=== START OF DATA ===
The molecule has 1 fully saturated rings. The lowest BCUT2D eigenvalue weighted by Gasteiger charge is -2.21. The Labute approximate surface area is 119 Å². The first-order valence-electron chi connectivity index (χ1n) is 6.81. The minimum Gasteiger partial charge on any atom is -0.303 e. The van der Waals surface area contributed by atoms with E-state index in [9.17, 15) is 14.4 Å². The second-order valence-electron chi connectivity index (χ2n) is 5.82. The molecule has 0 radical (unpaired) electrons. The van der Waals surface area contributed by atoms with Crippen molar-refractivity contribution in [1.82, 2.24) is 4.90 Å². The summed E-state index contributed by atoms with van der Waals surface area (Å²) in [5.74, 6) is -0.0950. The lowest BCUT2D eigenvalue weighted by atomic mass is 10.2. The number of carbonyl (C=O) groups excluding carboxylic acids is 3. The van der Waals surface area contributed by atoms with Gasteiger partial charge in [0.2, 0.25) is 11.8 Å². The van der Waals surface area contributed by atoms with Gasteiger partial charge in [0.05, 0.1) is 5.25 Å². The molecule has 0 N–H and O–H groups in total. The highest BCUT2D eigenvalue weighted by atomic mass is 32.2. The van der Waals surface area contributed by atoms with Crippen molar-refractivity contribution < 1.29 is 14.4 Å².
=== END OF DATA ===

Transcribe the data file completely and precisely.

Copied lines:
The molecule has 1 fully saturated rings. The lowest BCUT2D eigenvalue weighted by Gasteiger charge is -2.21. The Labute approximate surface area is 119 Å². The first-order valence-electron chi connectivity index (χ1n) is 6.81. The minimum Gasteiger partial charge on any atom is -0.303 e. The van der Waals surface area contributed by atoms with E-state index in [9.17, 15) is 14.4 Å². The second-order valence-electron chi connectivity index (χ2n) is 5.82. The molecule has 0 radical (unpaired) electrons. The van der Waals surface area contributed by atoms with Crippen molar-refractivity contribution in [1.82, 2.24) is 4.90 Å². The summed E-state index contributed by atoms with van der Waals surface area (Å²) in [5.74, 6) is -0.0950. The lowest BCUT2D eigenvalue weighted by atomic mass is 10.2. The number of carbonyl (C=O) groups excluding carboxylic acids is 3. The van der Waals surface area contributed by atoms with Gasteiger partial charge in [0.2, 0.25) is 11.8 Å². The van der Waals surface area contributed by atoms with Gasteiger partial charge in [0.05, 0.1) is 5.25 Å². The molecule has 0 N–H and O–H groups in total. The highest BCUT2D eigenvalue weighted by atomic mass is 32.2. The van der Waals surface area contributed by atoms with Crippen molar-refractivity contribution < 1.29 is 14.4 Å².